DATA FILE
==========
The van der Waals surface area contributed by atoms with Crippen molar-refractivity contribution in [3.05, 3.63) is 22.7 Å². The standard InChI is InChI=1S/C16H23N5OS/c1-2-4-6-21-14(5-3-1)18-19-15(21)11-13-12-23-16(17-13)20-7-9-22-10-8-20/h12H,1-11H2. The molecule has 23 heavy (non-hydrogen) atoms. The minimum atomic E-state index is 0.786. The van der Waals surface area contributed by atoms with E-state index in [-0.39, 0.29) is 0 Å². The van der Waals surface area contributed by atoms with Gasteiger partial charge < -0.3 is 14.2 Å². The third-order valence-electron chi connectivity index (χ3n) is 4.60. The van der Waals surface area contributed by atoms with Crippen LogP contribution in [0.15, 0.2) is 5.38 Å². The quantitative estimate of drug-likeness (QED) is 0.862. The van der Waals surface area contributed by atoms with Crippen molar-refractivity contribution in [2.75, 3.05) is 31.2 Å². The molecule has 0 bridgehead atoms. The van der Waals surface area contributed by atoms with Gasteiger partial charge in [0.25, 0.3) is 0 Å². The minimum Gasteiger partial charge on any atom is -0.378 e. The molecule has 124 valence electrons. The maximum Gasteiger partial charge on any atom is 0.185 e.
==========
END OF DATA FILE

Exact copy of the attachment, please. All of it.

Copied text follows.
The van der Waals surface area contributed by atoms with Crippen molar-refractivity contribution in [3.05, 3.63) is 22.7 Å². The standard InChI is InChI=1S/C16H23N5OS/c1-2-4-6-21-14(5-3-1)18-19-15(21)11-13-12-23-16(17-13)20-7-9-22-10-8-20/h12H,1-11H2. The molecule has 23 heavy (non-hydrogen) atoms. The minimum atomic E-state index is 0.786. The van der Waals surface area contributed by atoms with E-state index in [-0.39, 0.29) is 0 Å². The van der Waals surface area contributed by atoms with Gasteiger partial charge < -0.3 is 14.2 Å². The third-order valence-electron chi connectivity index (χ3n) is 4.60. The van der Waals surface area contributed by atoms with Crippen LogP contribution in [0.15, 0.2) is 5.38 Å². The quantitative estimate of drug-likeness (QED) is 0.862. The van der Waals surface area contributed by atoms with Crippen molar-refractivity contribution in [2.75, 3.05) is 31.2 Å². The molecule has 0 bridgehead atoms. The van der Waals surface area contributed by atoms with Gasteiger partial charge in [0.25, 0.3) is 0 Å². The minimum Gasteiger partial charge on any atom is -0.378 e. The molecule has 124 valence electrons. The maximum Gasteiger partial charge on any atom is 0.185 e.